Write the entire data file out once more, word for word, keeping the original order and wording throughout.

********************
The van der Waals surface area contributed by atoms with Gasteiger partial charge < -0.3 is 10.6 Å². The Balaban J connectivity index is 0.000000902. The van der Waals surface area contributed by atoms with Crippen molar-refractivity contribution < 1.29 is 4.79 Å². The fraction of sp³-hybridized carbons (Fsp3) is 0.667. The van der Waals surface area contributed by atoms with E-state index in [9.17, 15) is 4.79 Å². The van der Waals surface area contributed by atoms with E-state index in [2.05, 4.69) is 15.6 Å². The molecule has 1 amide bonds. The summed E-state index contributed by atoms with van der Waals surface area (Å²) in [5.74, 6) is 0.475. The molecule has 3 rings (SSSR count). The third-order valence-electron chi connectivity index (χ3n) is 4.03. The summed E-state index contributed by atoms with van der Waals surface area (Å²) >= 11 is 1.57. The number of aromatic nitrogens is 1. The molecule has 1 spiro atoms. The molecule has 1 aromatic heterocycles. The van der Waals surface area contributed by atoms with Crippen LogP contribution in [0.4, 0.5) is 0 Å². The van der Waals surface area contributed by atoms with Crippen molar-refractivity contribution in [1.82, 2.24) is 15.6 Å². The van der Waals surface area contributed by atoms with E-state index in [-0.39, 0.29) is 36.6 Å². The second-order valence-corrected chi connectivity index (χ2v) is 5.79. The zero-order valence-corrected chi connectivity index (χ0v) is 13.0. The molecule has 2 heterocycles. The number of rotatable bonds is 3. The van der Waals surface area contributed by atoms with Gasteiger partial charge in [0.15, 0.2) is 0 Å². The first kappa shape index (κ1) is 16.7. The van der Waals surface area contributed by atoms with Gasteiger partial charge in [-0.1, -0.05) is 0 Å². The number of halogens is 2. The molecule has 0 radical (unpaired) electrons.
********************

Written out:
The van der Waals surface area contributed by atoms with Gasteiger partial charge < -0.3 is 10.6 Å². The Balaban J connectivity index is 0.000000902. The van der Waals surface area contributed by atoms with Crippen molar-refractivity contribution < 1.29 is 4.79 Å². The fraction of sp³-hybridized carbons (Fsp3) is 0.667. The van der Waals surface area contributed by atoms with E-state index in [9.17, 15) is 4.79 Å². The van der Waals surface area contributed by atoms with E-state index in [2.05, 4.69) is 15.6 Å². The molecule has 1 amide bonds. The summed E-state index contributed by atoms with van der Waals surface area (Å²) in [5.74, 6) is 0.475. The molecule has 3 rings (SSSR count). The third-order valence-electron chi connectivity index (χ3n) is 4.03. The summed E-state index contributed by atoms with van der Waals surface area (Å²) >= 11 is 1.57. The number of aromatic nitrogens is 1. The molecule has 1 spiro atoms. The molecule has 1 aromatic heterocycles. The van der Waals surface area contributed by atoms with Crippen LogP contribution in [0.4, 0.5) is 0 Å². The van der Waals surface area contributed by atoms with Crippen molar-refractivity contribution in [1.82, 2.24) is 15.6 Å². The van der Waals surface area contributed by atoms with E-state index in [-0.39, 0.29) is 36.6 Å². The second-order valence-corrected chi connectivity index (χ2v) is 5.79. The zero-order valence-corrected chi connectivity index (χ0v) is 13.0. The molecule has 2 heterocycles. The number of rotatable bonds is 3. The van der Waals surface area contributed by atoms with Gasteiger partial charge in [0.15, 0.2) is 0 Å². The first kappa shape index (κ1) is 16.7. The van der Waals surface area contributed by atoms with Gasteiger partial charge in [-0.1, -0.05) is 0 Å². The number of halogens is 2. The molecule has 0 radical (unpaired) electrons.